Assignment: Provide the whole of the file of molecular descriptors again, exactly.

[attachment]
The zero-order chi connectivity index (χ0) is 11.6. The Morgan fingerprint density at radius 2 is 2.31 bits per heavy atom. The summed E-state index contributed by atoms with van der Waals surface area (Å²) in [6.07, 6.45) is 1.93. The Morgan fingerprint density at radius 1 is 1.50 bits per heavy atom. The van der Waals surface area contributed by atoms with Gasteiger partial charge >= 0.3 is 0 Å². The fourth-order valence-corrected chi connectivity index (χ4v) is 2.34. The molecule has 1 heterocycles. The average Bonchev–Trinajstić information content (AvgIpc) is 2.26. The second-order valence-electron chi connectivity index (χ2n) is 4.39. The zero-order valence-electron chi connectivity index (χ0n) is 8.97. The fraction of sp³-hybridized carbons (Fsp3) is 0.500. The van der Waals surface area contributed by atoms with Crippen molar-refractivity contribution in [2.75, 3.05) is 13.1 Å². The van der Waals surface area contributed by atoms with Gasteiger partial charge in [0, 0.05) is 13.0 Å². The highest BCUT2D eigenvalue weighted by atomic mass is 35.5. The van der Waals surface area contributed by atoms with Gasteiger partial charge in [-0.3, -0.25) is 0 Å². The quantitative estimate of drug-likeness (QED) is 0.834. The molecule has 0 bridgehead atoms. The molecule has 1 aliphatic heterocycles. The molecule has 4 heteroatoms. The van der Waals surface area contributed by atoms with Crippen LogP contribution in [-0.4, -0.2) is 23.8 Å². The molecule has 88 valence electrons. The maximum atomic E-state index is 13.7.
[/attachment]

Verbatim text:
The zero-order chi connectivity index (χ0) is 11.6. The Morgan fingerprint density at radius 2 is 2.31 bits per heavy atom. The summed E-state index contributed by atoms with van der Waals surface area (Å²) in [6.07, 6.45) is 1.93. The Morgan fingerprint density at radius 1 is 1.50 bits per heavy atom. The van der Waals surface area contributed by atoms with Gasteiger partial charge >= 0.3 is 0 Å². The fourth-order valence-corrected chi connectivity index (χ4v) is 2.34. The molecule has 1 heterocycles. The average Bonchev–Trinajstić information content (AvgIpc) is 2.26. The second-order valence-electron chi connectivity index (χ2n) is 4.39. The zero-order valence-electron chi connectivity index (χ0n) is 8.97. The fraction of sp³-hybridized carbons (Fsp3) is 0.500. The van der Waals surface area contributed by atoms with Crippen molar-refractivity contribution in [2.75, 3.05) is 13.1 Å². The van der Waals surface area contributed by atoms with Gasteiger partial charge in [0, 0.05) is 13.0 Å². The highest BCUT2D eigenvalue weighted by atomic mass is 35.5. The van der Waals surface area contributed by atoms with Gasteiger partial charge in [-0.3, -0.25) is 0 Å². The quantitative estimate of drug-likeness (QED) is 0.834. The molecule has 0 bridgehead atoms. The molecule has 1 aliphatic heterocycles. The molecule has 4 heteroatoms. The van der Waals surface area contributed by atoms with Crippen LogP contribution in [-0.4, -0.2) is 23.8 Å². The molecule has 88 valence electrons. The maximum atomic E-state index is 13.7.